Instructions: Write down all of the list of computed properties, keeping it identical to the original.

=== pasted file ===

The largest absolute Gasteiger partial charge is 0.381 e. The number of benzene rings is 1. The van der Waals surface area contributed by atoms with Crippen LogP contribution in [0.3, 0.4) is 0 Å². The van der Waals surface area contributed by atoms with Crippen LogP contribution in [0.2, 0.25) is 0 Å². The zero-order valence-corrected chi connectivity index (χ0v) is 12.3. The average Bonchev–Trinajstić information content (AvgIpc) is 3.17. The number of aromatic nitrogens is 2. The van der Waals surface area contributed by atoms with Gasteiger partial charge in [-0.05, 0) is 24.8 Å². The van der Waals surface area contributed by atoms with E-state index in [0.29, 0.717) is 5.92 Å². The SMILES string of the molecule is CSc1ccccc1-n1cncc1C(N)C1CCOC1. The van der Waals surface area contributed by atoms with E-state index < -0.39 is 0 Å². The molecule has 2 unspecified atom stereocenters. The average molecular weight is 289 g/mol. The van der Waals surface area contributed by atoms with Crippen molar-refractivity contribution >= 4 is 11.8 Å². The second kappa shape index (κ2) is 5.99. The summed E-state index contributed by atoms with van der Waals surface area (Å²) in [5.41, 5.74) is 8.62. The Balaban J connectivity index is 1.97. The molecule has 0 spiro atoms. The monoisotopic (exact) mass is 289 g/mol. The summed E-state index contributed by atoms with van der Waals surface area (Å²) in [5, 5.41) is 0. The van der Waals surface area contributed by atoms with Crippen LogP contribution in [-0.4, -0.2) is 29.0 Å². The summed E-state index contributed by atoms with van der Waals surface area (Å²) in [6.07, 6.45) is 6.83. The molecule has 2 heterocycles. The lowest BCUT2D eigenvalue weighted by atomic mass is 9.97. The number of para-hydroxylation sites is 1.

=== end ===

The largest absolute Gasteiger partial charge is 0.381 e. The number of benzene rings is 1. The van der Waals surface area contributed by atoms with Crippen LogP contribution in [0.3, 0.4) is 0 Å². The van der Waals surface area contributed by atoms with Crippen LogP contribution in [0.2, 0.25) is 0 Å². The zero-order valence-corrected chi connectivity index (χ0v) is 12.3. The average Bonchev–Trinajstić information content (AvgIpc) is 3.17. The number of aromatic nitrogens is 2. The van der Waals surface area contributed by atoms with Gasteiger partial charge in [-0.05, 0) is 24.8 Å². The van der Waals surface area contributed by atoms with E-state index in [0.29, 0.717) is 5.92 Å². The SMILES string of the molecule is CSc1ccccc1-n1cncc1C(N)C1CCOC1. The van der Waals surface area contributed by atoms with E-state index < -0.39 is 0 Å². The molecule has 2 unspecified atom stereocenters. The average molecular weight is 289 g/mol. The van der Waals surface area contributed by atoms with Crippen molar-refractivity contribution >= 4 is 11.8 Å². The second kappa shape index (κ2) is 5.99. The summed E-state index contributed by atoms with van der Waals surface area (Å²) in [5.41, 5.74) is 8.62. The Balaban J connectivity index is 1.97. The molecule has 0 spiro atoms. The monoisotopic (exact) mass is 289 g/mol. The summed E-state index contributed by atoms with van der Waals surface area (Å²) in [5, 5.41) is 0. The van der Waals surface area contributed by atoms with Crippen LogP contribution in [-0.4, -0.2) is 29.0 Å². The summed E-state index contributed by atoms with van der Waals surface area (Å²) in [6.07, 6.45) is 6.83. The molecule has 2 heterocycles. The lowest BCUT2D eigenvalue weighted by atomic mass is 9.97. The number of para-hydroxylation sites is 1.